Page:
IMDb > Duel at Ichijoji Temple (1955)
Zoku Miyamoto Musashi: Ichijôji no kettô
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Duel at Ichijoji Temple (1955) More at IMDbPro »Zoku Miyamoto Musashi: Ichijôji no kettô (original title)

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Release Date:
20 October 1967 (USA) See more »
Musashi Miyamoto returns to Kyoto after years of absence. After a series of fights against the Yoshioka School, he challenges its master to a duel. Full summary » | Full synopsis »
Plot Keywords:
User Reviews:
In some ways better than its predecessor, but in other ways falls flat See more (17 total) »


  (in credits order) (complete, awaiting verification)

Directed by
Hiroshi Inagaki 
Writing credits
(in alphabetical order)
Hideji Hôjô  play
Hiroshi Inagaki 
Tokuhei Wakao 
Eiji Yoshikawa  novel

Produced by
Kazuo Takimura .... producer
Original Music by
Ikuma Dan 
Cinematography by
Jun Yasumoto 
Film Editing by
Eiji Ooi  (as Hideshi Ohi)
Production Design by
Kisaku Ito 
Set Decoration by
Makoto Sono 
Production Management
Boku Morimoto .... unit production manager
Second Unit Director or Assistant Director
Jun Fukuda .... chief assistant director
Art Department
Kisaku Ito .... consultant
Sound Department
Chôshichirô Mikami .... sound
Camera and Electrical Department
Shigeru Mori .... lighting technician
Other crew
Tukuho Gosai .... choreographer
Yoshio Sugino .... choreographer
Crew believed to be complete

Production CompaniesDistributors

Additional Details

Also Known As:
"Zoku Miyamoto Musashi: Ichijôji no kettô" - Japan (original title)
"Samurai II: Duel at Ichijoji Temple" - International (English title) (alternative title), USA (video title)
"Samurai (Part II)" - USA
See more »
104 min
Color (Eastmancolor)
Aspect Ratio:
1.37 : 1 See more »
Sound Mix:
Filming Locations:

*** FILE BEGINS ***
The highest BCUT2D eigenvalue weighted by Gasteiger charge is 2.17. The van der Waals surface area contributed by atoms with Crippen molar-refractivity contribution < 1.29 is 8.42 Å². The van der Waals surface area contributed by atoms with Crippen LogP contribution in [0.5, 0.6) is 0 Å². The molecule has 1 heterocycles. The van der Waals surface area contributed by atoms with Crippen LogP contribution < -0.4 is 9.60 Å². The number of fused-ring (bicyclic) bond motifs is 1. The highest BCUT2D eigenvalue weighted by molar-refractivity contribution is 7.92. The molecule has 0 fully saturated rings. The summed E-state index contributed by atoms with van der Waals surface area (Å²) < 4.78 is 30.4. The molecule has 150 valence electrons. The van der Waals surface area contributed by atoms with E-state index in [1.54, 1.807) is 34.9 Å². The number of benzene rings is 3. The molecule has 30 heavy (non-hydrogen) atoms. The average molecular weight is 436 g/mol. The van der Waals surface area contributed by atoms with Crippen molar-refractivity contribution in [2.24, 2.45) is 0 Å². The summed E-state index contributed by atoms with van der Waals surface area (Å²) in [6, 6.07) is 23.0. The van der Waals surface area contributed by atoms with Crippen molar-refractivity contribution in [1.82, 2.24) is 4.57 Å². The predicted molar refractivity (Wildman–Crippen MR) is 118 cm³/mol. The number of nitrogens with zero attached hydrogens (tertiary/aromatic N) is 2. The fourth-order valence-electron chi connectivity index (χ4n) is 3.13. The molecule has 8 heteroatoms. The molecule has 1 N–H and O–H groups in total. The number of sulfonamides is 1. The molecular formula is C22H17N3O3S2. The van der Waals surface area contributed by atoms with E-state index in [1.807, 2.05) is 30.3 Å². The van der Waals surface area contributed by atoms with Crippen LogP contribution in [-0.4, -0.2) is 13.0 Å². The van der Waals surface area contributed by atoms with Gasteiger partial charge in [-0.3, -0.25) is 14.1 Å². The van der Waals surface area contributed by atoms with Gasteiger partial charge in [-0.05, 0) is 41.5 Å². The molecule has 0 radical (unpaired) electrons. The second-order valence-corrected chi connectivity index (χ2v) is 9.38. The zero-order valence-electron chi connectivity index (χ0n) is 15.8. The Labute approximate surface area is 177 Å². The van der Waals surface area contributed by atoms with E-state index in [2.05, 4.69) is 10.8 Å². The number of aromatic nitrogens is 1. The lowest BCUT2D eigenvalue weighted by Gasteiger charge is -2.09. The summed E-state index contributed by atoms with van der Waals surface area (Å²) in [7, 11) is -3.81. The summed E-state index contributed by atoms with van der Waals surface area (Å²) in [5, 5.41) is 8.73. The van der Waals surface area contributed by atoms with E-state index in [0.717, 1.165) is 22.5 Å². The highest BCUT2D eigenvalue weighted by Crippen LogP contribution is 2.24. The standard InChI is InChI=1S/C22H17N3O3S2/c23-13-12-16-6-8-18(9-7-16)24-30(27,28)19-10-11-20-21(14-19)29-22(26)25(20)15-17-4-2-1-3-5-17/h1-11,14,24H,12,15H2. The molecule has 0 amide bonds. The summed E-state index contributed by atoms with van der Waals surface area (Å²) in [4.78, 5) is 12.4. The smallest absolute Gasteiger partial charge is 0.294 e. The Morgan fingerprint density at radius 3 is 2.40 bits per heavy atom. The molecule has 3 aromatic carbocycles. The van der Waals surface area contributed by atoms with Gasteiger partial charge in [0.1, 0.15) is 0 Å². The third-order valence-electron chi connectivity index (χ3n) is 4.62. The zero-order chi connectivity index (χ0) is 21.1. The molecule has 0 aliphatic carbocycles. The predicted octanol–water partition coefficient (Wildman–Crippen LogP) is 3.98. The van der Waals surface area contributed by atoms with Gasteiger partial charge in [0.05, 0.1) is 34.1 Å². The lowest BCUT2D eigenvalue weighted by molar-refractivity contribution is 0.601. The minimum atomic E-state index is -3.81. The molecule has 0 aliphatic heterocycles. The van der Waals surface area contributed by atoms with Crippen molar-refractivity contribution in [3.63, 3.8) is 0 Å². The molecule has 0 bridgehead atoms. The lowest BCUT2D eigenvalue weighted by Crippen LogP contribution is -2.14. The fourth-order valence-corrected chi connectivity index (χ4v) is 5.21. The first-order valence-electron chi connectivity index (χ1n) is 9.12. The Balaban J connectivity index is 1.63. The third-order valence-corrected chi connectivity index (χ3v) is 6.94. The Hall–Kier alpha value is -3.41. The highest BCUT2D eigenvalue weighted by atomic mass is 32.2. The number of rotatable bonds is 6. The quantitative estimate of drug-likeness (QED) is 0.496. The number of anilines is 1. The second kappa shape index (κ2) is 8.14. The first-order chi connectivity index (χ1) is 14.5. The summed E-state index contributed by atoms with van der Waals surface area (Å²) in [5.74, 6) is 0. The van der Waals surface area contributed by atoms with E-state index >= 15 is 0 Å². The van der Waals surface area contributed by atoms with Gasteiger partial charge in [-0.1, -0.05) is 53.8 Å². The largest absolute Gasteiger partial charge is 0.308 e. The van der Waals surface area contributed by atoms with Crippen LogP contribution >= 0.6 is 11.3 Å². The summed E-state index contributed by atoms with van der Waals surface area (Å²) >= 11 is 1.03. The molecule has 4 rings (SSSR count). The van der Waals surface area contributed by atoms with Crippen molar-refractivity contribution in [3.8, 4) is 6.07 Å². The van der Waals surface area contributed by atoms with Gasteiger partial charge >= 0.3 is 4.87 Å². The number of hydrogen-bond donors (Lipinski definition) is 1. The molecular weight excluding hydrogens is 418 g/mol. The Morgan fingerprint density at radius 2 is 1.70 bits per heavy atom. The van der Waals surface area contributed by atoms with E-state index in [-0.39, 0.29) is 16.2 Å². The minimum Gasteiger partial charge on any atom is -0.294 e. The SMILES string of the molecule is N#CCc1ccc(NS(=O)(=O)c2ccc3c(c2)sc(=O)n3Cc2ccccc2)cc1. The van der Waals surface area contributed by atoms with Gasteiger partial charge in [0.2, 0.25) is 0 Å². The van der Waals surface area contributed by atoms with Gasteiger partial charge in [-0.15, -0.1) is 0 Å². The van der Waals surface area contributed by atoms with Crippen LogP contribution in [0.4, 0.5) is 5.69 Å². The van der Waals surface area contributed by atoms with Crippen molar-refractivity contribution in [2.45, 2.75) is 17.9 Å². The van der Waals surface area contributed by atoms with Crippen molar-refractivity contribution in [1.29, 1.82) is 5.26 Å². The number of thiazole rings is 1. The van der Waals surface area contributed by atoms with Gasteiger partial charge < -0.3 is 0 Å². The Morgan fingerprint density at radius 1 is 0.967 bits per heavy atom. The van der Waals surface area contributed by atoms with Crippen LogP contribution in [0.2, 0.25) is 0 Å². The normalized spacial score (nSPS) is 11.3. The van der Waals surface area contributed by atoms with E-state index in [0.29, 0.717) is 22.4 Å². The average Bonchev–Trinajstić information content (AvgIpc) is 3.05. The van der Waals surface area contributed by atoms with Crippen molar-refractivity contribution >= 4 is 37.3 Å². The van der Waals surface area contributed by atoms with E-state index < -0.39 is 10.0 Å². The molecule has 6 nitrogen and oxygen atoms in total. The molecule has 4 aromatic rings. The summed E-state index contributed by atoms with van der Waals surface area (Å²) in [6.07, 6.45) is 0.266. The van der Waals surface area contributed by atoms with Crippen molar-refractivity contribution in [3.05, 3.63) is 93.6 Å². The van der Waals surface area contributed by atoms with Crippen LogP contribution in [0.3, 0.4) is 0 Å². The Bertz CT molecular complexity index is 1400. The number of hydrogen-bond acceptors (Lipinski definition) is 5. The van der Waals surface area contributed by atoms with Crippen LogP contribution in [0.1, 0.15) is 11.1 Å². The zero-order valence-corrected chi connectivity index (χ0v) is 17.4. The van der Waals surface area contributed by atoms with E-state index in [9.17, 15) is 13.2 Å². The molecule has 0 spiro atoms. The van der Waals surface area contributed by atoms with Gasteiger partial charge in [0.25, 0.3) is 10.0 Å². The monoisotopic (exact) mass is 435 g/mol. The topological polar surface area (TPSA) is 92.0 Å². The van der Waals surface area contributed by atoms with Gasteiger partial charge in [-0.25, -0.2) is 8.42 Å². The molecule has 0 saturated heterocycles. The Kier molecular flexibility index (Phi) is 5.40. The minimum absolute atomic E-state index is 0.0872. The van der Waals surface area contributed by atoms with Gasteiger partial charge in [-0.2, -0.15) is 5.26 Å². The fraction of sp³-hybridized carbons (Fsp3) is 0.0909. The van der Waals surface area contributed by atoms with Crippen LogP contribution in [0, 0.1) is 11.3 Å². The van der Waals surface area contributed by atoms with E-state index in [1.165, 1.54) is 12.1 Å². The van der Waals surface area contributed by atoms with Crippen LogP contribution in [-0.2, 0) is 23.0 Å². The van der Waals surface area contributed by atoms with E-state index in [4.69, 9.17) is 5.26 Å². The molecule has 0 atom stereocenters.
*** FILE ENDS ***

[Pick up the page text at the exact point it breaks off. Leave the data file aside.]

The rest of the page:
Did You Know?

Continuity: The levels of water and the mud in the rice paddies at Ichijoji Temple vary between shots.See more »
Movie Connections:
Referenced in Kill Bill: Vol. 1 (2003)See more »


This FAQ is empty. Add the first question.
In some ways better than its predecessor, but in other ways falls flat, 16 September 2014
Author: mevmijaumau from Croatia

The first Musashi Miyamoto movie was a tremendous hit in North America, but its sequels weren't released there until after ten years had passed. The second movie continues Musashi's search for personal enlightenment, but I consider it to be inferior to the first installment (which was basically just a setup, but an excellent one at that).

The second movie's story is notably more melodramatic and it has too many unnecessary love triangles. All of the characters that are introduced here should had been presented better, as they seem bluntly crammed in.

The visuals are astonishing and far better than in the first movie. The usage of colors is fantastic not only because of the excellent framing and composition, but also because it takes more talent to produce exceptional color shots of towns and populated human environment than of nature. And while it does have a lot of scenes taking place in the forests, Duel at Ichijoji Temple is predominantly an urban movie, especially when compared to its predecessor. The main villains are no longer nameless amateur soldiers and villagers like in the first movie, but instead well- trained swordsmen from a prestige samurai school.

The fight scenes are an improvement over the first film, but not by a long shot. The two most memorable fights are the final one, when Musashi takes on an entire swordfighting school, and the very first one, when he fights a guy with a chain and sickle (this element was refreshed many years later in Tarantino's Kill Bill: Vol.1, as the fight between The Bride and Gogo Yubari). However, where Duel at Ichijoji Temple fails is having too many battles set during nighttime, when you can barely see the action happening on-screen.


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